It’s not a perfect comparison, as they are different players and positions, but there is some overlap in how DeRozan’s limitations in shooting and defense could hurt the Lakers like Westbrook did. Playing both a high-usage player and non-floor-spacer is rarely a winning combination, especially when James and Davis are clearly better offensive options.

Like Thompson, DeRozan is more forward than guard at this stage of his career. But he’s even worse defensively, theoretically creating more problems for the Lakers on that end of the floor. Los Angeles needs more two-way players on their roster, and DeRozan simply is not one.

If anything, DeRozan would make the most sense in a bench role, though it’s unclear if he would accept such a role and if the Lakers would even want that considering the potential hoops they’ll have to jump through to acquire him. At a minimum, DeRozan would have to adjust to playing off the ball more than he ever has in his career, including shooting more 3s and finding ways to be more effective as a screener and cutter.

Similar to the Thompson sign-and-trade discussions, one of the current hold-ups in a potential DeRozan deal is what the Bulls would be receiving from the Lakers, according to league sources. Outside of DeRozan, it’s unclear which players would reach the threshold of prompting James to take a sizable pay cut. And if the Lakers are unable to add a notable player with their exception, James is expected to sign for the maximum beginning at north of $49 million for 2024-25.

At that point, the Lakers would only be able to make a move by making a trade. (They could also technically salary-dump a player or players and then sign a player to a contract, depending on how much salary is outgoing.) James re-signing for the max seems to be the most likely outcome as of Tuesday morning.

The Lakers entered free agency on Sunday with 13 players under contract after drafting Dalton Knecht with the No. 17 pick and Bronny James with the No. 55 pick. Right before free agency started, they re-signed Max Christie to a four-year, $32 million contract, a bet on the 21-year-old 3-and-D wing’s potential. With James intending to re-sign, the Lakers’ roster is full, limiting their flexibility to enhance the group without a trade.

To sign a player to the non-taxpayer midlevel exception, or even to a minimum contract, the Lakers will have to execute a consolidation trade that creates an empty roster spot. Los Angeles could also acquire a player in a sign-and-trade via two different scenarios: 1) a normal sign-and-trade directly with the player’s team or, 2) creating a trade exception through a separate trade and then adding the player via the exception.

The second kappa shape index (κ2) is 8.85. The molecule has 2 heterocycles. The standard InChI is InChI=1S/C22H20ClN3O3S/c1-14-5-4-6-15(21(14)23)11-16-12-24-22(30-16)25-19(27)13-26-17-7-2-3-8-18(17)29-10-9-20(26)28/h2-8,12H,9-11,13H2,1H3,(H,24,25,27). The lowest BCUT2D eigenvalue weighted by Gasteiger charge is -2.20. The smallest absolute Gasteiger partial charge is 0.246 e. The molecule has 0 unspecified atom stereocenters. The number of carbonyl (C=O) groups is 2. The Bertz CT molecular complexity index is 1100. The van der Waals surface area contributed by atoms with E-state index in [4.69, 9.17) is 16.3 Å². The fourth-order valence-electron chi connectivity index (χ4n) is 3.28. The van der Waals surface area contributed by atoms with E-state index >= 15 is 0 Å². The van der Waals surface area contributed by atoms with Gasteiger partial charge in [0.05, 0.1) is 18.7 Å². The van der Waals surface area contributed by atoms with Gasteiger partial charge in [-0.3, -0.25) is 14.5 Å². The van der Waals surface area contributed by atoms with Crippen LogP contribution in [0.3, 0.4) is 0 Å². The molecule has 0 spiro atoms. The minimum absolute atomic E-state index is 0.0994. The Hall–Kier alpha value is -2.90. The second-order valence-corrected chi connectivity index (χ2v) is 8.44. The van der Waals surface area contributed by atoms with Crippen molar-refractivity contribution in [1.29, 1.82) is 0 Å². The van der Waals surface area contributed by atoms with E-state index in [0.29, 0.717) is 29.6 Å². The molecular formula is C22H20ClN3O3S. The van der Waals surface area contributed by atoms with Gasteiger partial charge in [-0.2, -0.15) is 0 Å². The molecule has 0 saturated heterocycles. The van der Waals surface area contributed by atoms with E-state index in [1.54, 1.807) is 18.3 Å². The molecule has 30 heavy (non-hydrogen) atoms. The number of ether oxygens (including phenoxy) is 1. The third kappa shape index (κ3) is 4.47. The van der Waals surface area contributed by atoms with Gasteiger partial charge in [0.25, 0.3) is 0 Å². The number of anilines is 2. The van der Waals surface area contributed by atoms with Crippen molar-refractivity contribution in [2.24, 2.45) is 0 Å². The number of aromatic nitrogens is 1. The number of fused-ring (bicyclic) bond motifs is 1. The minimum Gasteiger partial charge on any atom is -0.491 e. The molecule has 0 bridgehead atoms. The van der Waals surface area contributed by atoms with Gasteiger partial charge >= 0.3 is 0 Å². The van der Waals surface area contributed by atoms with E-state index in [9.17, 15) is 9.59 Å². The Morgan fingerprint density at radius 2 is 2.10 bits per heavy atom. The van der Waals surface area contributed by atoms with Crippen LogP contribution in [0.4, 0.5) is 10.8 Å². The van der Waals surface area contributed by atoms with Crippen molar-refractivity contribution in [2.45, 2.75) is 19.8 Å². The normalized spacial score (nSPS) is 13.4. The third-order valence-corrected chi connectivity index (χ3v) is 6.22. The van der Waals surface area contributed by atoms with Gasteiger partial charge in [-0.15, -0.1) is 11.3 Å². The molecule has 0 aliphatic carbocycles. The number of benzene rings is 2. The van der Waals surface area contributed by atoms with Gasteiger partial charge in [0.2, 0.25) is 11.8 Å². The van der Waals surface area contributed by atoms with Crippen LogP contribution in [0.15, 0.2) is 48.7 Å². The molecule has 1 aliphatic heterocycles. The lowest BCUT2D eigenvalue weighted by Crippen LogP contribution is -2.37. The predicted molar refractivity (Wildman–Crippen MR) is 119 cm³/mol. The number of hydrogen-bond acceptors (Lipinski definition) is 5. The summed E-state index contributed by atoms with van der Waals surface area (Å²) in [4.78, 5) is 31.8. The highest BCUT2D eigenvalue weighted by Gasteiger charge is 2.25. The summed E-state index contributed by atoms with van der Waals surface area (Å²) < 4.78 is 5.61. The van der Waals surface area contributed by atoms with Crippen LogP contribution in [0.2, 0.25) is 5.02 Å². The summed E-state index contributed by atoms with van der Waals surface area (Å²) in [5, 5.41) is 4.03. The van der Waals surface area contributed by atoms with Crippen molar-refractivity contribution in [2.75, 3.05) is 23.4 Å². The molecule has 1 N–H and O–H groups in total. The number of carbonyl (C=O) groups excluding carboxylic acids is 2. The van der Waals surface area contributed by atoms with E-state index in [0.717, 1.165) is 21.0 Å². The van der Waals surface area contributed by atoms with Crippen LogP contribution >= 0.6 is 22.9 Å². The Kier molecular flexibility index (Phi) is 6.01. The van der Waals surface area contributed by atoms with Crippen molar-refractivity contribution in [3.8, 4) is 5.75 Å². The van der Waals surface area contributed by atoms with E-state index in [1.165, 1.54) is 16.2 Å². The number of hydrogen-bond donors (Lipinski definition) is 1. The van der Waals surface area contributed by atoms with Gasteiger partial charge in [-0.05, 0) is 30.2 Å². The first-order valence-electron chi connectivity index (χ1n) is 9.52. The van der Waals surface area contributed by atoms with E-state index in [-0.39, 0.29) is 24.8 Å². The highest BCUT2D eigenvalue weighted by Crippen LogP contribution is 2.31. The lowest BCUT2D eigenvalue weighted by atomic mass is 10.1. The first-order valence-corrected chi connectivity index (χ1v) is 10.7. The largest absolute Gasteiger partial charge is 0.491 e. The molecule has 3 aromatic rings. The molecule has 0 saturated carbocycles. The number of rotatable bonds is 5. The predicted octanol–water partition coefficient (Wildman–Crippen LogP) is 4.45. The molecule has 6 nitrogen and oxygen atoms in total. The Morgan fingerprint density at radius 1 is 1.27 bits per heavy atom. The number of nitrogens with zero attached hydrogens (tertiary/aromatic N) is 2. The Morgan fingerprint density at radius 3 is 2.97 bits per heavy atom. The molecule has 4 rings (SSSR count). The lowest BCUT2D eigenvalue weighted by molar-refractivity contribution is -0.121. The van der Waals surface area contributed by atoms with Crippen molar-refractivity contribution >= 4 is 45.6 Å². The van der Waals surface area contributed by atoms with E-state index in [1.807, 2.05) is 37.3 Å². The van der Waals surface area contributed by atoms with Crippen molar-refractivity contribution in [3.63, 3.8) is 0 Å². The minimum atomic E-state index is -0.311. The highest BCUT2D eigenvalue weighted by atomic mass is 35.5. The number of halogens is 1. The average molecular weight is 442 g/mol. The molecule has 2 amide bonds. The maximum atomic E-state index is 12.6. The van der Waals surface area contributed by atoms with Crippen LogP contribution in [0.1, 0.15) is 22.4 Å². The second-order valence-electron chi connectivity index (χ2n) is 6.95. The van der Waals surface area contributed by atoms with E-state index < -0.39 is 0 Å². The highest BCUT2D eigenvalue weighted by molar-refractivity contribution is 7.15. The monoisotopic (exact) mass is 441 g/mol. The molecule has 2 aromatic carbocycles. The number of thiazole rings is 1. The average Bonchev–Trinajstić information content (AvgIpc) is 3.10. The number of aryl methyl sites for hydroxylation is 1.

The Lakers are in this difficult position, in part, because of three minimum signings last summer — Christian Wood, Jaxson Hayes and Cam Reddish — that have backfired. They offered all three player options for this season as a way to entice them to sign. But all three players opted in, a clear sign of their lack of a market. One of the bigs will likely be the backup center behind Davis, at least based on the current roster. But at least two of those players will be sitting and collecting dust next season. (Under the new rules, the Lakers can’t include multiple minimum contracts in the same trade.)

It’s too early to write the Lakers off, of course. There’s always a chance they pull a rabbit out of a hat with a trade or signing. They have been active in recent days, discussing potential deals with Portland, Brooklyn and Utah, among other teams, according to league and team sources. Vice president of basketball operations and general manager Rob Pelinka tends to operate in the shadows — more so this summer than ever, according to league sources. It’s certainly possible he has a contingency plan that saves the offseason.

But the Lakers are running out of time. Free agents are flying off the board. Teams are making moves that will tie up their cap space and make it harder to trade. James wants to have his contract situation resolved by the start of the Team USA Olympics practice on Saturday in Las Vegas. That’s an unofficial deadline for Los Angeles, at least on the free-agency front.

It’s reaching the point where the Lakers need to do something — and sooner than later.

(Photo of DeMar DeRozan: Michael Reaves / Getty Images)